The blip festival may be unfamiliar to you, but for lovers of “low-bit music,” it’s the world’s premier event. Late last year, 1,200 low-bit aficionados converged on Manhattan from locales as remote as Japan, Mexico, and the Netherlands for four days to share their works, which they create using obsolete home computers and older video game consoles like Nintendos and Segas. Such devices can produce “sounds you’d never expect to hear,” says Randy Bell ’00, a co-founder of The Tank, the versatile avant-garde New York performance space that hosted the festival.
Photograph by Daniel Greenfeld
Tank shows include film and video, mixed media, music, theater, comedy (stand-up, improv, and sketch), dance, and public affairs (like political blogger panels), for starters. Located in downtown Manhattan, The Tank (www.thetanknyc.org) is “a place where the next generation can go for their avant-garde, alternative, and underground entertainments,” says a second co-founder, Justin Krebs ’00. The place does have a resolutely downtown attitude—as well as T-shirts, tote bags, and, naturally, tank tops—and has done so many remarkable things in its three years that the mainstream has taken notice, with salutes like an unsolicited $10,000 grant from the Carnegie Corporation and funding from the Lower Manhattan Cultural Council. The Tank’s stature as an “absurdly irreverent, unconventional space,” as Bell puts it, is drawing attention.
Eight young artists and activists, including Bell and Krebs, all age 24 or 25, launched The Tank in May 2003 in New York’s theater district. It moved through three midtown spaces before settling into its Tribeca location, at 279 Church Street, a year ago: “This is the first time in our existence that we’re not looking for a home,” Krebs reports. The Tank stages 25 to 30 events a month and is staffed entirely by volunteers, with the exception of its full-time managing director, Mike Rosenthal. “One of the smartest things a volunteer-run organization ever did,” says Krebs, “was to hire somebody.”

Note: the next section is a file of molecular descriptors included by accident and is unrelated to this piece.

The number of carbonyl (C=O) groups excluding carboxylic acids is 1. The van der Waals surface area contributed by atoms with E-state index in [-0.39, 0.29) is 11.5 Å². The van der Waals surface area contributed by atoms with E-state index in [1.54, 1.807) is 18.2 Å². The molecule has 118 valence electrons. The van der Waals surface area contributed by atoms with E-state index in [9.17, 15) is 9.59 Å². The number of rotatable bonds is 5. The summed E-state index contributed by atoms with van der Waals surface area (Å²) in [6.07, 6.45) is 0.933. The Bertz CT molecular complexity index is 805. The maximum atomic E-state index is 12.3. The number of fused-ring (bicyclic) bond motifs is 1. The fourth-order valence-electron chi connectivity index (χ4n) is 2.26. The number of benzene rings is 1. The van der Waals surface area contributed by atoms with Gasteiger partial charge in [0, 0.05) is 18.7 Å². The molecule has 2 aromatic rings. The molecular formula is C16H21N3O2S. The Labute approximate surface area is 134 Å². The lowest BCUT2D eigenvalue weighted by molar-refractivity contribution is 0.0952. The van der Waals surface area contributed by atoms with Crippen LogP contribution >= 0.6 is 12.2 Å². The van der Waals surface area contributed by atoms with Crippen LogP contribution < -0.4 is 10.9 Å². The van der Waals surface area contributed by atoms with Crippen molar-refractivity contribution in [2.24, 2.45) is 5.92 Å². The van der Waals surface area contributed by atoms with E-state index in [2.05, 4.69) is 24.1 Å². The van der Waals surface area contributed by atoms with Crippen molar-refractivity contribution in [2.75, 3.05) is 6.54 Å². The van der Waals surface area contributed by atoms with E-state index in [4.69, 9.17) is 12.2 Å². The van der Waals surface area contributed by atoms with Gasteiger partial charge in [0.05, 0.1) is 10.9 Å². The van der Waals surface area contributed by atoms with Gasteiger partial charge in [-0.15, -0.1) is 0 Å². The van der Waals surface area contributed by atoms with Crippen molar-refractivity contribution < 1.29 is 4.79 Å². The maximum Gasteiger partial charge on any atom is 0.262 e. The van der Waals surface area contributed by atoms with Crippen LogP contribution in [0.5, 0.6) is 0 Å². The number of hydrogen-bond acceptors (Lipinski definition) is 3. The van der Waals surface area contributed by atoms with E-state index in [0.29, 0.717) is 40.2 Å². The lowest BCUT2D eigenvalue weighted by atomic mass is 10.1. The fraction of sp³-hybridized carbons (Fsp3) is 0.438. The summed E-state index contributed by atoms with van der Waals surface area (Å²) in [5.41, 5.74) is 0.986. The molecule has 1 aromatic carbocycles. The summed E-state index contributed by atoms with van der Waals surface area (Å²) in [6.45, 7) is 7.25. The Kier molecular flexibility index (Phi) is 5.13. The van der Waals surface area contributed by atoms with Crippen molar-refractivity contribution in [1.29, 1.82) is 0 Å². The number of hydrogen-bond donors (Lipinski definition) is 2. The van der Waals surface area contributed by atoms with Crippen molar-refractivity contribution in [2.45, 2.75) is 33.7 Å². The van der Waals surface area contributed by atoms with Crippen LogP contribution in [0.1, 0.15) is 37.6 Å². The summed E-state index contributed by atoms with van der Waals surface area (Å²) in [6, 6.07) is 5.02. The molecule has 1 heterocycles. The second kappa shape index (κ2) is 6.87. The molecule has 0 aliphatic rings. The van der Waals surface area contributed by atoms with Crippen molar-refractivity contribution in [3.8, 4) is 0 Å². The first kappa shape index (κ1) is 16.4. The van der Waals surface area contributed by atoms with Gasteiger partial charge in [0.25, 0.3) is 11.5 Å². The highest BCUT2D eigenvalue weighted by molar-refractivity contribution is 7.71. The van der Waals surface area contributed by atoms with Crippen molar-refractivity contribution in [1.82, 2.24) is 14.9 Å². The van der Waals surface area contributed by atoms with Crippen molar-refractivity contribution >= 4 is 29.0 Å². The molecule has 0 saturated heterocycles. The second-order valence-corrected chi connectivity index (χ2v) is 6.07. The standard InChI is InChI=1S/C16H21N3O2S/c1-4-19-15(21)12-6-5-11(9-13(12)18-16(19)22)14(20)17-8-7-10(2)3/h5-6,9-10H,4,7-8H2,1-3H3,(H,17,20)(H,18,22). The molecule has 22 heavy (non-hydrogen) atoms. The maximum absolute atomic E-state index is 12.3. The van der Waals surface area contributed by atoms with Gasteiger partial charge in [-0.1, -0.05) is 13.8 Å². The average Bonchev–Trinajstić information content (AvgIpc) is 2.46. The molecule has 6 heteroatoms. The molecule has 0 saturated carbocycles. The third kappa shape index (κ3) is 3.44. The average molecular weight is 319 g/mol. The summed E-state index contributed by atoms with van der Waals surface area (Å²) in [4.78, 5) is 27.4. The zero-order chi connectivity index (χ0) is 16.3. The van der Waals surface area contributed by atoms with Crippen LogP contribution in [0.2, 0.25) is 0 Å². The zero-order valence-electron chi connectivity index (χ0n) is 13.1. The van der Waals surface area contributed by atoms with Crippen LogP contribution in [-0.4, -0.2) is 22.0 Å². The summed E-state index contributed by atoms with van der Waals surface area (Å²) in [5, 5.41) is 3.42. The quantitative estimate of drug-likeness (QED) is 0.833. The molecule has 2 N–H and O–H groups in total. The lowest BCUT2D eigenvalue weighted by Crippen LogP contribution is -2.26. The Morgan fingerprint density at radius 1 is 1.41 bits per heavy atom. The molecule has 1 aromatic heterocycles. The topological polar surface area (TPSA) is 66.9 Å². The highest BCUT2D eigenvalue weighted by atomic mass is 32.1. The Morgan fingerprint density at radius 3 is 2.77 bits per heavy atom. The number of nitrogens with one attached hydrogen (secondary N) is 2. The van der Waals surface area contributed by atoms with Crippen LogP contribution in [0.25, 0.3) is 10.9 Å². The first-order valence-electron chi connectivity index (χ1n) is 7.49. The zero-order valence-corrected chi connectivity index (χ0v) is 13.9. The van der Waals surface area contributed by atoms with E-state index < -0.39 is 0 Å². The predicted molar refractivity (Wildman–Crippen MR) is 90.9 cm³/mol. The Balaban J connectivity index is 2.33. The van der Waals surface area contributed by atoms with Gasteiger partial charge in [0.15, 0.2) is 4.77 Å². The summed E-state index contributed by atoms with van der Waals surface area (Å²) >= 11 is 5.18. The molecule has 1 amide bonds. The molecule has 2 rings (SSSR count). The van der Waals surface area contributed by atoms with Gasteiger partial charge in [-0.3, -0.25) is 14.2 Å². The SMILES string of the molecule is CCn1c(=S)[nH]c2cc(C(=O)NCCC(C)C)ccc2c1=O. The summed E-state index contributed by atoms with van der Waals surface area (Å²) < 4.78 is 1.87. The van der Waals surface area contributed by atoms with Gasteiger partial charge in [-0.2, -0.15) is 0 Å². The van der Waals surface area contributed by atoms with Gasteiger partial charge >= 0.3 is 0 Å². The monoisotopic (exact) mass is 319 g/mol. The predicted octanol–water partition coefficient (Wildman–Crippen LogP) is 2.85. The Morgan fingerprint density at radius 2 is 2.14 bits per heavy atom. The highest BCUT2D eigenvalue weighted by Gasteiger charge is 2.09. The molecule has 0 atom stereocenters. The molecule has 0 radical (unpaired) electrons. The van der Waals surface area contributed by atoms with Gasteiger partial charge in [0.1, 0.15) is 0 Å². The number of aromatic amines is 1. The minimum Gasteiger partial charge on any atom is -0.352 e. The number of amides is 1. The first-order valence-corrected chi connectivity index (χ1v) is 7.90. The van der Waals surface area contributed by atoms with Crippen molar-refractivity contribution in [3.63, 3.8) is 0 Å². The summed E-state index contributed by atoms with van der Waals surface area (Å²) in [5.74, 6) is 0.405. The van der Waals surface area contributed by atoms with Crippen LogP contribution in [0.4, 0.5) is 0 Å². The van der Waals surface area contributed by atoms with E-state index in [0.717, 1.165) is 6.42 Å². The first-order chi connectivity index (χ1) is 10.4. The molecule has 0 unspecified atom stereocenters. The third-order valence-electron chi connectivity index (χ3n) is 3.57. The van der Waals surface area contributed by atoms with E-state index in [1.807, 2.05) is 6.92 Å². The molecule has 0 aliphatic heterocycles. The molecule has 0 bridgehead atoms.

Irony is familiar turf to Krebs, a summa graduate who led an improvisational comedy troupe, the Immediate Gratification Players, for two years at Harvard. He’s now a political organizer, while Bell makes documentary films. They are the curators of, respectively, The Tank’s public-affairs and film/video programming (each creative area has its own curator) and, with their robust networks, have brought more than 40 Harvard-affiliated artists to their new venue.
In addition to an open-mike evening, a show called One-Night Stands and Bad Breakups that makes light of the romantic misadventures of young adults, and the monthly Laugh Tank, the space launched a political comedy series, Laughing Liberally, that went on national tour and played Town Hall, a 1,500-seat venue in Times Square. “The Tank was the first place that I felt at home onstage in New York,” says Baratunde Thurston ’99, a stand-up comedian and author of Better Than Crying: Poking Fun at Politics, the Press & Pop Culture, who has performed there many times, as well as with Laughing Liberally. “You see actual art happening on that stage. The audiences are into it and they want you to push it; I did 9/11 jokes there much earlier than other venues. Something is always off-center at The Tank: the physical layout is off-center, and so are the performers and audiences.”